Saturday, October 31, 2015

CreativeSpaces :: Sketching Gear in my Camera Bag

Yes I always do carry a small sketch book in my camera bag. Why?

There is always a sketchbook in the back of my camera bag.They are not full of finished art works, mainly there are squiggles that are really little more than doodles. There are also notes on the lighting, time and conditions. Maybe I have sketched the horizon and marked where the sun/moon rise or set. Perhaps I have scouted around for an interesting foreground silhouette. Occasionally there will be records of some key colour aspects of what was happening. Most are just me trying out some composition decisions, often this is just getting a feel for shapes and tones (not exactly notan but similar).

I prefer to have the mini A7 visual diaries. Every now and then you might find the local art supplier has a selection of sample pads made up at A7 size, at a very attractive price. There will be watercolour and various drawing surfaces and perhaps fewer pages than the normal pads but they will be attractively priced. They are idea for the camera bag. I also include and old/used (ie short pencil), perhaps a pen and I have been experimenting with woodless pencils, they can be sharpened or broken off and used as a crayon, They are also very black.

Sometime ago, I had seen a video by Matt Kloskowski talking about the 50/50-rule. Which basically suggested spending 50% of the time to capture what you want but then spend as much time again doing something, original, creative or experimental. This was a nice coincidence because I had years previously made some notes or more key words on different things to try out, scrawled on the back page of an early little sketchbook. Here is my list of alternative ways begin to see a photo.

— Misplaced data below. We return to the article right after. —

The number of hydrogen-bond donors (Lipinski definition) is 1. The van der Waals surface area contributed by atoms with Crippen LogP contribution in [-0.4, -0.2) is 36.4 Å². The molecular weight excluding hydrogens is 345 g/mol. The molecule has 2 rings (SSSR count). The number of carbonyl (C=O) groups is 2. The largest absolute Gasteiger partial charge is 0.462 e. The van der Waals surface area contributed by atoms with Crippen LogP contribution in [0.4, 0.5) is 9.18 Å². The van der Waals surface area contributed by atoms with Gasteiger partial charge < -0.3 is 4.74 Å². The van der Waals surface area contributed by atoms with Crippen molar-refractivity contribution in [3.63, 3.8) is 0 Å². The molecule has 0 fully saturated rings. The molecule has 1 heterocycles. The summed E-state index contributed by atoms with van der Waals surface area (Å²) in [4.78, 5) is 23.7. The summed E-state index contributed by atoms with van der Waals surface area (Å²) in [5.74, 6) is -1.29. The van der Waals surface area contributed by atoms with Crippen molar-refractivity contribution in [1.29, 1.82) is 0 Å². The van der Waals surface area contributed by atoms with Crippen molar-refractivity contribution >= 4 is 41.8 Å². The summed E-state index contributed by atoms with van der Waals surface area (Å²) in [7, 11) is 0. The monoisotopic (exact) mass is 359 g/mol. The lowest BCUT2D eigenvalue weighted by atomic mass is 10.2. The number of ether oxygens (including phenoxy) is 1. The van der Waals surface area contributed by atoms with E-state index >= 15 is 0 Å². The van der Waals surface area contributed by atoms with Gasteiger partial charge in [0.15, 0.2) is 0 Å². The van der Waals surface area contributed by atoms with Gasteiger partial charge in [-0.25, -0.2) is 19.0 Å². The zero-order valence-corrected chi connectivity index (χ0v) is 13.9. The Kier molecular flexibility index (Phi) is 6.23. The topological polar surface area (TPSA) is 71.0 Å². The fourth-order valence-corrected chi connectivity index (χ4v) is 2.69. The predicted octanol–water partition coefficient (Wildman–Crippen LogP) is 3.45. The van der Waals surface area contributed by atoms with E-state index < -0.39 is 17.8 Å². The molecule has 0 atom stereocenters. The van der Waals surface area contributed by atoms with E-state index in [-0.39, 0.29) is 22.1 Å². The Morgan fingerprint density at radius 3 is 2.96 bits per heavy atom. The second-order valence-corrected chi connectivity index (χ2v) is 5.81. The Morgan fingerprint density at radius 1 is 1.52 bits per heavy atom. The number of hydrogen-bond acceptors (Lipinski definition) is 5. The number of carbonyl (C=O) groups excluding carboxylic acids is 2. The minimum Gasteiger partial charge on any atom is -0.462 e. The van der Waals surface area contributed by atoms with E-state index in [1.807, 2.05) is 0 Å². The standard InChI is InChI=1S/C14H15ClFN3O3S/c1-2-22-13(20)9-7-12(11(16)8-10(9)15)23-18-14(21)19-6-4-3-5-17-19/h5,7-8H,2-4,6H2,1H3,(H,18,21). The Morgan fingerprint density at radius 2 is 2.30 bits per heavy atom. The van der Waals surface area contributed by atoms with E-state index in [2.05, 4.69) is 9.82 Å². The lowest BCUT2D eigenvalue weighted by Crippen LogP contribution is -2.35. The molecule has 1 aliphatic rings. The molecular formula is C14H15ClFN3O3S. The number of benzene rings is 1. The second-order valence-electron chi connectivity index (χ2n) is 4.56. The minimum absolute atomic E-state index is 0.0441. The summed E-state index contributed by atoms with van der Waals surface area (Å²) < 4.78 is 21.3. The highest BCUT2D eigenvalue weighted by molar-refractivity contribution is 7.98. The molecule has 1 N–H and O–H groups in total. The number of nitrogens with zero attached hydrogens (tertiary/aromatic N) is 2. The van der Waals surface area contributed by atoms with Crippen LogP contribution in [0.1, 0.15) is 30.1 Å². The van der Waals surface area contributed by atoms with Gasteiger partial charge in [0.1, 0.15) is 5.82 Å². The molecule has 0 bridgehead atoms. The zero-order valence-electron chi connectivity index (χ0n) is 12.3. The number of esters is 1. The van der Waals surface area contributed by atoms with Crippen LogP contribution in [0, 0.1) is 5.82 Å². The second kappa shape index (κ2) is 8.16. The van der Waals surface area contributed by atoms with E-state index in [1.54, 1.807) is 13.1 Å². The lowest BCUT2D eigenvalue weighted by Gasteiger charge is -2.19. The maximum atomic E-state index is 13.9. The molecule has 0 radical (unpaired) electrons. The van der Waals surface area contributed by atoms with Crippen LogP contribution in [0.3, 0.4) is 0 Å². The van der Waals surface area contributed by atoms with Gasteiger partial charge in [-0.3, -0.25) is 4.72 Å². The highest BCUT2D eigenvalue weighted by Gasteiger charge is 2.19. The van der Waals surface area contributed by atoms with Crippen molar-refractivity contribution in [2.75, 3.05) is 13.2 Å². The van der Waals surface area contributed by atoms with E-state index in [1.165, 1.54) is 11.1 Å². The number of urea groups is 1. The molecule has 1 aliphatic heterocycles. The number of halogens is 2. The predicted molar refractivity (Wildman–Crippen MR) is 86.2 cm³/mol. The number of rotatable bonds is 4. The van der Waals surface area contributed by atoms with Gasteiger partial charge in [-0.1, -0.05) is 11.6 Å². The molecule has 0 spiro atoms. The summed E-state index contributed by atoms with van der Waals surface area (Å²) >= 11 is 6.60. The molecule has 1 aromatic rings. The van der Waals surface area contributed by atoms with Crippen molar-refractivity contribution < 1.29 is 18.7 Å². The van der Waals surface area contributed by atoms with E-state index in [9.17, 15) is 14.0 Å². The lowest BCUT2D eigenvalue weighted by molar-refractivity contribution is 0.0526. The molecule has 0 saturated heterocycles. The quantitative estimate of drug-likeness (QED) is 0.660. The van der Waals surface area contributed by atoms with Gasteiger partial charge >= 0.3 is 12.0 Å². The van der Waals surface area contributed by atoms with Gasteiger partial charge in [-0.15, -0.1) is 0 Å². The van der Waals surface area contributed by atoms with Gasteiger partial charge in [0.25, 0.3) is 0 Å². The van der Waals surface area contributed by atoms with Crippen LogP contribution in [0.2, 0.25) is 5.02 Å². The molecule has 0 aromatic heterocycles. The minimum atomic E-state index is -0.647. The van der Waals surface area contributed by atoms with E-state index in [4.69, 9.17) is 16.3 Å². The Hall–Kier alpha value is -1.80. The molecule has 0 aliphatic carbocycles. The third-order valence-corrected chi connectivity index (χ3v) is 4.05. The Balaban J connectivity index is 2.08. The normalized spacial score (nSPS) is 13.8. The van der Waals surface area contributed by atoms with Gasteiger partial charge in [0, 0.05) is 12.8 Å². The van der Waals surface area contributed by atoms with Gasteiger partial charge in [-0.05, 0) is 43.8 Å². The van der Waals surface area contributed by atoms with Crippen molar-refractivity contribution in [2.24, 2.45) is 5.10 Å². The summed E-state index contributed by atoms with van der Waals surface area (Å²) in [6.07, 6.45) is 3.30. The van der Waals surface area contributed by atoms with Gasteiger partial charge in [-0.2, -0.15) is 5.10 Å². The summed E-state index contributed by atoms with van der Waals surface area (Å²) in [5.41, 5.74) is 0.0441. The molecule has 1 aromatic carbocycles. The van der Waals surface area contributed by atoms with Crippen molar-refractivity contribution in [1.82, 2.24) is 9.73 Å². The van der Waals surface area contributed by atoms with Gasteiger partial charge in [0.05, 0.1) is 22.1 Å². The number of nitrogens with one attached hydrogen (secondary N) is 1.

• sketching is about seeingWhat is the first thing you see? Do you return to looking at it or something else?
  • What should be left out?
  • Which details are help tell the story?
  • Is the Light? Hard, Soft, Low Key High Key, Direction
  • Is there a way to balance the mass/tone. Avoid symmetry
  • What is the important Colour? Emotion? Atmosphere?
The best reason of all to have a sketch book in your camera bag is it forces you to look and find an image (not just focus on perfecting a crop in your viewfinder). An Artist has to see their subject and figure out where to put it on a blank page. You don’t have to spend long just a few squiggles will give you an idea of what to capture. This really seeing is likely to modify how you position the camera and take a photo, much better than just lifting the camera to your face and finding an image in the view finder.



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